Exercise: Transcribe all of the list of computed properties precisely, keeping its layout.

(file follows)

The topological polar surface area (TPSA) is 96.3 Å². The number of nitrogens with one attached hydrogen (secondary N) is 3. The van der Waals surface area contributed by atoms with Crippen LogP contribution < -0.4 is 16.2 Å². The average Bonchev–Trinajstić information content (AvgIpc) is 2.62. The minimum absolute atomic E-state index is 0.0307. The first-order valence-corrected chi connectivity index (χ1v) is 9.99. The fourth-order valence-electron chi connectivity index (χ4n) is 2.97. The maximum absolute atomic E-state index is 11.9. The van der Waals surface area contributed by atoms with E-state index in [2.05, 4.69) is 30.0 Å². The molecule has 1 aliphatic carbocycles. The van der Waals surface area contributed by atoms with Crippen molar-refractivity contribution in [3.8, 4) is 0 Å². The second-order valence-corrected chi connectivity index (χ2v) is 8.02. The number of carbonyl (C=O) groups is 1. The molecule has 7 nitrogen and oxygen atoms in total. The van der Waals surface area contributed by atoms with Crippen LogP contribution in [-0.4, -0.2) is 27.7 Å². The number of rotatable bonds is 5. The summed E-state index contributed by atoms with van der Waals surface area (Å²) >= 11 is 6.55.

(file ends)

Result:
The topological polar surface area (TPSA) is 96.3 Å². The number of nitrogens with one attached hydrogen (secondary N) is 3. The van der Waals surface area contributed by atoms with Crippen LogP contribution < -0.4 is 16.2 Å². The average Bonchev–Trinajstić information content (AvgIpc) is 2.62. The minimum absolute atomic E-state index is 0.0307. The first-order valence-corrected chi connectivity index (χ1v) is 9.99. The fourth-order valence-electron chi connectivity index (χ4n) is 2.97. The maximum absolute atomic E-state index is 11.9. The van der Waals surface area contributed by atoms with E-state index in [2.05, 4.69) is 30.0 Å². The molecule has 1 aliphatic carbocycles. The van der Waals surface area contributed by atoms with Crippen molar-refractivity contribution in [3.8, 4) is 0 Å². The second-order valence-corrected chi connectivity index (χ2v) is 8.02. The number of carbonyl (C=O) groups is 1. The molecule has 7 nitrogen and oxygen atoms in total. The van der Waals surface area contributed by atoms with Crippen LogP contribution in [-0.4, -0.2) is 27.7 Å². The number of rotatable bonds is 5. The summed E-state index contributed by atoms with van der Waals surface area (Å²) >= 11 is 6.55.